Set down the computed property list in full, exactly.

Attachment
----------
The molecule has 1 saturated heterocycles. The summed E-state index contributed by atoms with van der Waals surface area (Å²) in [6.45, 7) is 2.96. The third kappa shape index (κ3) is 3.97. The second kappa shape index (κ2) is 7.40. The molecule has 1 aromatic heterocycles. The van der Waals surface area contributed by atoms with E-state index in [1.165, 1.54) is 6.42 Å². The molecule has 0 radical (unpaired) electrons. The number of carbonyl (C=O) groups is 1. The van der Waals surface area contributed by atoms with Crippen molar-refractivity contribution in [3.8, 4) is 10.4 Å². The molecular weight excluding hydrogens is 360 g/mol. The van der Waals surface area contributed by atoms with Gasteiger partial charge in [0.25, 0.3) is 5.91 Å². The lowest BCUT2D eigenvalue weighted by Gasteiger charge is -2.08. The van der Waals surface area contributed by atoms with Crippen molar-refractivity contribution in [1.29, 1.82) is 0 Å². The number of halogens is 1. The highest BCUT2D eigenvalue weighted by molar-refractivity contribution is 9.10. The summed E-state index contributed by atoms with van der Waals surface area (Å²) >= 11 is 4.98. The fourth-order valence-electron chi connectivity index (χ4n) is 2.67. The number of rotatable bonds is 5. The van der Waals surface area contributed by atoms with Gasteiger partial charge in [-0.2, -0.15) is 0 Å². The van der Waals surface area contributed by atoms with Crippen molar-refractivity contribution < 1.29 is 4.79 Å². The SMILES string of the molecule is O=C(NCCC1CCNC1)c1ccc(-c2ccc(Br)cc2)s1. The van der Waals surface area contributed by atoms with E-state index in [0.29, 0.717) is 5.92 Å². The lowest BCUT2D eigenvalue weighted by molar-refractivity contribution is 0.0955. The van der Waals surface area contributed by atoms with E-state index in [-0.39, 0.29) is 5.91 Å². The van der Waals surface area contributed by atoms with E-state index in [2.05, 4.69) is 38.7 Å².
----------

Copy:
The molecule has 1 saturated heterocycles. The summed E-state index contributed by atoms with van der Waals surface area (Å²) in [6.45, 7) is 2.96. The third kappa shape index (κ3) is 3.97. The second kappa shape index (κ2) is 7.40. The molecule has 1 aromatic heterocycles. The van der Waals surface area contributed by atoms with E-state index in [1.165, 1.54) is 6.42 Å². The molecule has 0 radical (unpaired) electrons. The number of carbonyl (C=O) groups is 1. The van der Waals surface area contributed by atoms with Crippen molar-refractivity contribution in [3.8, 4) is 10.4 Å². The molecular weight excluding hydrogens is 360 g/mol. The van der Waals surface area contributed by atoms with Gasteiger partial charge in [0.25, 0.3) is 5.91 Å². The lowest BCUT2D eigenvalue weighted by Gasteiger charge is -2.08. The van der Waals surface area contributed by atoms with Crippen molar-refractivity contribution in [1.29, 1.82) is 0 Å². The number of halogens is 1. The highest BCUT2D eigenvalue weighted by molar-refractivity contribution is 9.10. The summed E-state index contributed by atoms with van der Waals surface area (Å²) >= 11 is 4.98. The fourth-order valence-electron chi connectivity index (χ4n) is 2.67. The number of rotatable bonds is 5. The van der Waals surface area contributed by atoms with Gasteiger partial charge in [-0.2, -0.15) is 0 Å². The van der Waals surface area contributed by atoms with Crippen molar-refractivity contribution < 1.29 is 4.79 Å². The SMILES string of the molecule is O=C(NCCC1CCNC1)c1ccc(-c2ccc(Br)cc2)s1. The van der Waals surface area contributed by atoms with E-state index in [0.29, 0.717) is 5.92 Å². The lowest BCUT2D eigenvalue weighted by molar-refractivity contribution is 0.0955. The van der Waals surface area contributed by atoms with E-state index in [-0.39, 0.29) is 5.91 Å². The van der Waals surface area contributed by atoms with E-state index in [2.05, 4.69) is 38.7 Å².